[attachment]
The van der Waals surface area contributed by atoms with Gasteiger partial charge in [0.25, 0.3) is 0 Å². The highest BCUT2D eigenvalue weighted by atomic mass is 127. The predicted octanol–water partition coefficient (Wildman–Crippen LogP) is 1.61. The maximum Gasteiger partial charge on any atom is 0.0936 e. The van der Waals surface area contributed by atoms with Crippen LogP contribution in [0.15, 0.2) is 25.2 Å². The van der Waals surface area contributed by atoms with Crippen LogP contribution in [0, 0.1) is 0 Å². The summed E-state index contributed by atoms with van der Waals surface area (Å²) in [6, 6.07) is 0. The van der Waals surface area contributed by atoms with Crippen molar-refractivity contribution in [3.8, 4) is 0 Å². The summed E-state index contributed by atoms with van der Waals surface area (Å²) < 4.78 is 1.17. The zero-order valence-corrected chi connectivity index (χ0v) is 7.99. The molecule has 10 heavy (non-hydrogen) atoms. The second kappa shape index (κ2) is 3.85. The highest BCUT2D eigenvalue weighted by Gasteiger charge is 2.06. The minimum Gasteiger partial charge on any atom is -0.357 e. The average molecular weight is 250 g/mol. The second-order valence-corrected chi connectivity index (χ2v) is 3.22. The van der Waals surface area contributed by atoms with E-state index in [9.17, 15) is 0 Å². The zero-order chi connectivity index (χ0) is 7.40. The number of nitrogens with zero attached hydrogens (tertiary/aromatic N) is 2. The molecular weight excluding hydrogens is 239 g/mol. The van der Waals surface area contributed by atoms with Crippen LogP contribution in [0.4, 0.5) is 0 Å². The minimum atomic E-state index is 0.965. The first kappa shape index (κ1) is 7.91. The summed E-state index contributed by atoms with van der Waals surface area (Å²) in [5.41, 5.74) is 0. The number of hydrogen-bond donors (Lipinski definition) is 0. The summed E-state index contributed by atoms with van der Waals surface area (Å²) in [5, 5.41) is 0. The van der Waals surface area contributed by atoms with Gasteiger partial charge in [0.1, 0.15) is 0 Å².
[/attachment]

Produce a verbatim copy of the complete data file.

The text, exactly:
The van der Waals surface area contributed by atoms with Gasteiger partial charge in [0.25, 0.3) is 0 Å². The highest BCUT2D eigenvalue weighted by atomic mass is 127. The predicted octanol–water partition coefficient (Wildman–Crippen LogP) is 1.61. The maximum Gasteiger partial charge on any atom is 0.0936 e. The van der Waals surface area contributed by atoms with Crippen LogP contribution in [0.15, 0.2) is 25.2 Å². The van der Waals surface area contributed by atoms with Crippen LogP contribution in [0, 0.1) is 0 Å². The summed E-state index contributed by atoms with van der Waals surface area (Å²) in [6, 6.07) is 0. The van der Waals surface area contributed by atoms with Crippen molar-refractivity contribution in [3.8, 4) is 0 Å². The summed E-state index contributed by atoms with van der Waals surface area (Å²) < 4.78 is 1.17. The zero-order valence-corrected chi connectivity index (χ0v) is 7.99. The molecule has 10 heavy (non-hydrogen) atoms. The second kappa shape index (κ2) is 3.85. The highest BCUT2D eigenvalue weighted by Gasteiger charge is 2.06. The minimum Gasteiger partial charge on any atom is -0.357 e. The average molecular weight is 250 g/mol. The second-order valence-corrected chi connectivity index (χ2v) is 3.22. The van der Waals surface area contributed by atoms with E-state index in [9.17, 15) is 0 Å². The zero-order chi connectivity index (χ0) is 7.40. The number of nitrogens with zero attached hydrogens (tertiary/aromatic N) is 2. The molecular weight excluding hydrogens is 239 g/mol. The van der Waals surface area contributed by atoms with Crippen LogP contribution in [0.4, 0.5) is 0 Å². The minimum atomic E-state index is 0.965. The first kappa shape index (κ1) is 7.91. The summed E-state index contributed by atoms with van der Waals surface area (Å²) in [5.41, 5.74) is 0. The number of hydrogen-bond donors (Lipinski definition) is 0. The summed E-state index contributed by atoms with van der Waals surface area (Å²) in [5, 5.41) is 0. The van der Waals surface area contributed by atoms with Gasteiger partial charge in [0.1, 0.15) is 0 Å².